The complete absence of any high-quality studies ascertaining risk based on the mechanism causing concussion, combined with poor data analysis result in a low level of certainty for mechanism of injury and concussion risk, the study said.
9. Playing position (low level of certainty that a risk factor for concussion)
Playing position as a risk factor for concussion has frequently been investigated in American football, ice hockey, and rugby:
- 6 studies (2 of which are high-quality level 1 studies) showed no effect of playing position on concussion risk
- 2 studies (one a level 1, the other a level 2) found an increased and decreased risk for specific playing positions, showing that quarterback in football had the highest risk of sustaining a concussion compared with all other playing positions, with a risk 1.7 to 5 times greater compared with other offensive positions (with the exception of a wide receiver), as well as an almost twofold and threefold increased risk compared with defensive positions.
- 2 American football studies found no effect of individual playing positions on concussion risk.
- 1 of 3 ice hockey studies reported an almost 3-fold decreased risk of concussion among goalies compared with defensemen and forwards;
- Conversely, no difference in concussion risk was observed when comparing goalies agianst defensemen and forwards in the other two studies of competitive youth and professional ice hockey players, although no risk estimation could be determined for the professional hockey study.
- Both rugby studies reported no effect of playing position on risk, although few concussions were reported, which explains the absence of a risk effect.
"Owing to inconsistent findings among the reviewed studies," Abraham and her colleagues concluded that "certainty that playing position is a risk factor for concussion is low."
10. Playing level (low level of certainty that a risk factor for concussion)
The 6 studies assessing concussion risk at different playing levels within the same age-group yielded varied findings:
- 2 prospective cohort studies (levels 1 and II) found concussion rates increased in descending divisions of college football, with one finding that there was a lower risk in Division I football compared to D-2 and 3, which the authors attributed to poor quality of protective equipment, decreased skill levels or players having to play both offensive and defensive positions;
- Conversely, a study on professional rugby leagues found that increasing playing level tended to increase concussion risk, but the difference was not statistically significant.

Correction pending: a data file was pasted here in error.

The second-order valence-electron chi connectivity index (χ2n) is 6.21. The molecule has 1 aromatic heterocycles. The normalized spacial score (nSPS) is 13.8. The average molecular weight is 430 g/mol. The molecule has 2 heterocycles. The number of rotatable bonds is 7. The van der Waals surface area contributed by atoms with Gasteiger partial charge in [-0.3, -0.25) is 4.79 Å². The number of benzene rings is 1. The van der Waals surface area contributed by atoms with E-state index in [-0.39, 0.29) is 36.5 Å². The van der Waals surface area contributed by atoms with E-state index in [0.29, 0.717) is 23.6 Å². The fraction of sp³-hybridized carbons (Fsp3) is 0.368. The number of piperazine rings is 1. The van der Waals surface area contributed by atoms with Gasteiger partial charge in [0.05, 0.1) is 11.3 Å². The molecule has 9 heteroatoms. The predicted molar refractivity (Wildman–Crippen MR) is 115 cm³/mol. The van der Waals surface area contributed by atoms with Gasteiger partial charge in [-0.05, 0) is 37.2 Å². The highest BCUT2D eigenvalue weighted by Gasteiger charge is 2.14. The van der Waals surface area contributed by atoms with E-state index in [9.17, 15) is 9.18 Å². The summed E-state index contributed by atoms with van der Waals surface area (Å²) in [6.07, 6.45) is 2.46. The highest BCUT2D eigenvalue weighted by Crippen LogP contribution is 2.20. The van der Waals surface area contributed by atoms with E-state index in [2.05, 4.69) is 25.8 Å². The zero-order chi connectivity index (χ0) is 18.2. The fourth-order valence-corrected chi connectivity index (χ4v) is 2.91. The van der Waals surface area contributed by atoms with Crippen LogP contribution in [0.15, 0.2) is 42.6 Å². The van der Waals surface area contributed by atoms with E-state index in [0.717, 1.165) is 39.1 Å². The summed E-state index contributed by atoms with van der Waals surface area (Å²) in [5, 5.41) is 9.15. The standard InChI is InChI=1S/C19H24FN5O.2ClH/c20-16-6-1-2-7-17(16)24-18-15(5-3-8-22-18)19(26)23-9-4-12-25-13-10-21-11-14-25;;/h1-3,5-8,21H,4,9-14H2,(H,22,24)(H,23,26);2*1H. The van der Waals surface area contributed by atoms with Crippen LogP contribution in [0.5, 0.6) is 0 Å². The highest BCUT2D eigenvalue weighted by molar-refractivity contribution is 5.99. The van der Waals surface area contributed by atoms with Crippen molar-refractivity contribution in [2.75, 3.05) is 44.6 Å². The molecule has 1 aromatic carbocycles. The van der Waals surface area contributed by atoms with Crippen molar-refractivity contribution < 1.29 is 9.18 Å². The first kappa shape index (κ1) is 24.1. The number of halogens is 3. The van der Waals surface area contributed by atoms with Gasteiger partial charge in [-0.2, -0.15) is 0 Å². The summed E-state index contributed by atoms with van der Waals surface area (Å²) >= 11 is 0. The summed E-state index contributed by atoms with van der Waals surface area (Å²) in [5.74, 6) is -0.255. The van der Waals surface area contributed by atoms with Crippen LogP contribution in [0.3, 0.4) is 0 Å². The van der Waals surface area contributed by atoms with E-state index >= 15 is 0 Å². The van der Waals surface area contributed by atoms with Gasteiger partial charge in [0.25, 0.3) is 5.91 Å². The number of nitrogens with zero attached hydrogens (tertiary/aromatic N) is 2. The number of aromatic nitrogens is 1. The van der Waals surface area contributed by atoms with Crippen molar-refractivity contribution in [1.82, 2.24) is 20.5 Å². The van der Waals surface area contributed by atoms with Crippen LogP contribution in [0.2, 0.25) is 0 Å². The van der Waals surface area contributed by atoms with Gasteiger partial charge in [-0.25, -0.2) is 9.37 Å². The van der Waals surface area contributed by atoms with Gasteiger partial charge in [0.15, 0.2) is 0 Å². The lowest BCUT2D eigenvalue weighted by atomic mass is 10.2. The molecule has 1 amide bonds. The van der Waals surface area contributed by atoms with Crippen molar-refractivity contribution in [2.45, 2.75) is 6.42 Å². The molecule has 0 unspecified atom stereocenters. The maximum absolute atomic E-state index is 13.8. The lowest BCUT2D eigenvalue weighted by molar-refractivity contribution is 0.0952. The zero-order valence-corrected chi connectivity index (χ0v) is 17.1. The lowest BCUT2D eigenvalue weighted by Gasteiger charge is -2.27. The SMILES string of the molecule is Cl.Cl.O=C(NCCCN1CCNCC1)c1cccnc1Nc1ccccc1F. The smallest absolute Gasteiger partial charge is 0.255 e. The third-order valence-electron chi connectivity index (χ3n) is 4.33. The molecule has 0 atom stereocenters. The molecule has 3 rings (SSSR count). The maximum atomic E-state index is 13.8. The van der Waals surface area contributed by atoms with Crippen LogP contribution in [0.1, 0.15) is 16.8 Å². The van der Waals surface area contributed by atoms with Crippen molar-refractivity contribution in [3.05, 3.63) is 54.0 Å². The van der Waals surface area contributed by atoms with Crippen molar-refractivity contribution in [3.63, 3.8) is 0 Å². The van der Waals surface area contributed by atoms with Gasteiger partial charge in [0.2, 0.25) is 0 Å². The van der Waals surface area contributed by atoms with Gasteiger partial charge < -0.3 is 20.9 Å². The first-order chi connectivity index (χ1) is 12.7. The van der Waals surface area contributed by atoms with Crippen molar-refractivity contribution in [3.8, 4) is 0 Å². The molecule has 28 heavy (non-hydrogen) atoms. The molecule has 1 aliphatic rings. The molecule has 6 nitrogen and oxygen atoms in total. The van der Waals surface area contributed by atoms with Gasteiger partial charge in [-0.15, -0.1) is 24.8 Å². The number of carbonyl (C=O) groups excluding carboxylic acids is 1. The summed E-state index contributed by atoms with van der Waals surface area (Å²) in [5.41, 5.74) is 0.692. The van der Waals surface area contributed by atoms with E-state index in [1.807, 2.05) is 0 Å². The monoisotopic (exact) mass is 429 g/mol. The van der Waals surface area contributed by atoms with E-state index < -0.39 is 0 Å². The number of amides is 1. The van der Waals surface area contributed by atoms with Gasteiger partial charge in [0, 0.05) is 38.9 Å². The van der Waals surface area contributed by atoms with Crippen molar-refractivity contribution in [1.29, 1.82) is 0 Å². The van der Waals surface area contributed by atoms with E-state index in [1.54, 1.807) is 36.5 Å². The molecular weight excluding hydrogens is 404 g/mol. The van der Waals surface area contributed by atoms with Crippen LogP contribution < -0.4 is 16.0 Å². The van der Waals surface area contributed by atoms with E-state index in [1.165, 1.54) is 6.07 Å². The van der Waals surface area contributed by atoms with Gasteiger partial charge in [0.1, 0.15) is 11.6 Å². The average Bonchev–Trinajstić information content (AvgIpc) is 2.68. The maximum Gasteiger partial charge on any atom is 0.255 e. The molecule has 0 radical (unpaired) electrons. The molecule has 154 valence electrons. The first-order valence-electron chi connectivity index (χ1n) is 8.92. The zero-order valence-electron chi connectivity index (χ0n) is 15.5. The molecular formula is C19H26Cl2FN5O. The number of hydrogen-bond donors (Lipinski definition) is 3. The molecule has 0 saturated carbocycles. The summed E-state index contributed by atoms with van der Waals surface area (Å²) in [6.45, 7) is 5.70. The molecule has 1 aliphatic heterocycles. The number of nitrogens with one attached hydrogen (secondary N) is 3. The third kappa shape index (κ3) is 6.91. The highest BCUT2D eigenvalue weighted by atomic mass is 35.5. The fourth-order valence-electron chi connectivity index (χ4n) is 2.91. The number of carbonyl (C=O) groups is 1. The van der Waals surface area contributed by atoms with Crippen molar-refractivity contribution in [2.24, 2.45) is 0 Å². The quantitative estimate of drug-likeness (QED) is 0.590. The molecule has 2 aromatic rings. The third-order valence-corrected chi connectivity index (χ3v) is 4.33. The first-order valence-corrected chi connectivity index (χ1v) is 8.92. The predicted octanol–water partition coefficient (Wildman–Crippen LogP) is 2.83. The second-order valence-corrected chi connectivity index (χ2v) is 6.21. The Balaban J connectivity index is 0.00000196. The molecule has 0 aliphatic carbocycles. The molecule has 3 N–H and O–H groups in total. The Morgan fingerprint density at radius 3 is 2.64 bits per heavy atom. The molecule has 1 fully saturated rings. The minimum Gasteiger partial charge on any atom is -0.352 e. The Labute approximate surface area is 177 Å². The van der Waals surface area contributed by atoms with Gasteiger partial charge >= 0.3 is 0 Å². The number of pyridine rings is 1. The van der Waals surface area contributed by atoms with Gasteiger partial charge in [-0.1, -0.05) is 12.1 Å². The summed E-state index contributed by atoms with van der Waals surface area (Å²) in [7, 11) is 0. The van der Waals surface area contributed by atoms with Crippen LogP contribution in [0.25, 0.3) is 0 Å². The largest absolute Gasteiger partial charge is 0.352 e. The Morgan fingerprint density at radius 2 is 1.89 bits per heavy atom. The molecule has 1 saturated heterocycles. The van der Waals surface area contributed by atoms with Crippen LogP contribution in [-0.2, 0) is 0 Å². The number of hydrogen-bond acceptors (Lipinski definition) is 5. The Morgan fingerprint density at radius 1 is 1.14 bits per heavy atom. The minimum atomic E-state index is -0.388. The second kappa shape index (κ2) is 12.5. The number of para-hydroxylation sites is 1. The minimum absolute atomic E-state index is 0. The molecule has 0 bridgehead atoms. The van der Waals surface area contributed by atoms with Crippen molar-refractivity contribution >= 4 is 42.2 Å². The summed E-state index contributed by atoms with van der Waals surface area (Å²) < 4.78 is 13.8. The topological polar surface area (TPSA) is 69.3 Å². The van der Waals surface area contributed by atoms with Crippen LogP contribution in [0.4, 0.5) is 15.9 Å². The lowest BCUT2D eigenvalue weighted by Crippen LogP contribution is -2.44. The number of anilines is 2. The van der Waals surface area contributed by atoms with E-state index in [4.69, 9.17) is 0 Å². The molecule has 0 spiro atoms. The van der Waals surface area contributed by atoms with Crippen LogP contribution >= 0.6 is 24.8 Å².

- 3 studies (professional rugby, 2 ice hockey) found no difference in concussion risk between different playing levels.
"From among the selected studies no consistency in results was found, therefore a low level of certainty was given to playing level as a risk factor for concussion. Further level I prospective cohort studies are required to improve the level of evidence," concludes the study.
11. Protective equipment (low level of certainty that a risk factor for concussion)
Thirteen studies (6 mouth guard, five padded headgear, 3 face visors) investigated the ability of protective gear to reduce concussion risk
- Mouth guards:
- The effect of mouth guards is unclear. "Surprisingly, a trend for increased concussion risk was shown in American football players wearing mouth guards, possibly explained by the phenomenon of "risk compensation," which occurs when protective equipment use induces an increase in risky behavior that may negate the possible effect of such equipment.
- 5 of the 6 studies found no significant effect of mouth guard use on concussion risk.
- 1 level II study showed a decrease in concussion rate after introducing customized mouth guards in 28 American football players, although the study's methodology has been heavily criticized, including the fact that the players were older when they used the customized mouth guards and there was an overrepresentation in concussion rates when using the standard mouth guards as both match and practice injuries were included compared with only match injuries for the customized mouth guards.
- The relation between mouth guards and concussion prevention is constrained by the use of static cadaver skulls to mimic dynamic biomechanical and biological processes, the limited evidence for an association between force transduction and concussion induction, and few sport concussions resulting from mandibular impact.
- Padded headgear was show to decrease the risk of abrasions and lacerations, but its effectiveness in preventing concussions needs to be determined.
- A trend for padded soccer headgear in a level II prospective cohort of adolescent soccer players showed a 2.5-fold greater concussion risk, but the study's authors said the finding needed to be interpreted "cautiously" because no 95% confidence index was given and concussions were based on recall of symptoms. There is also biomechanical evidence that commercially available soccer headgear products do not have the structural ability to prevent concussions.
- Studies of rugby headgear yielded mixed results:
- 2 studies indicated that headgear had no significant effect on concussion risk;
- 1 large level II prospective cohort study of adult amateur rugby playersd found that the use of padded headgear decreased concussion risk.
- 1 large level I study that included 81 concussions found that rugby headgear did not significantly decrease concussion risk in professional rugby union teams.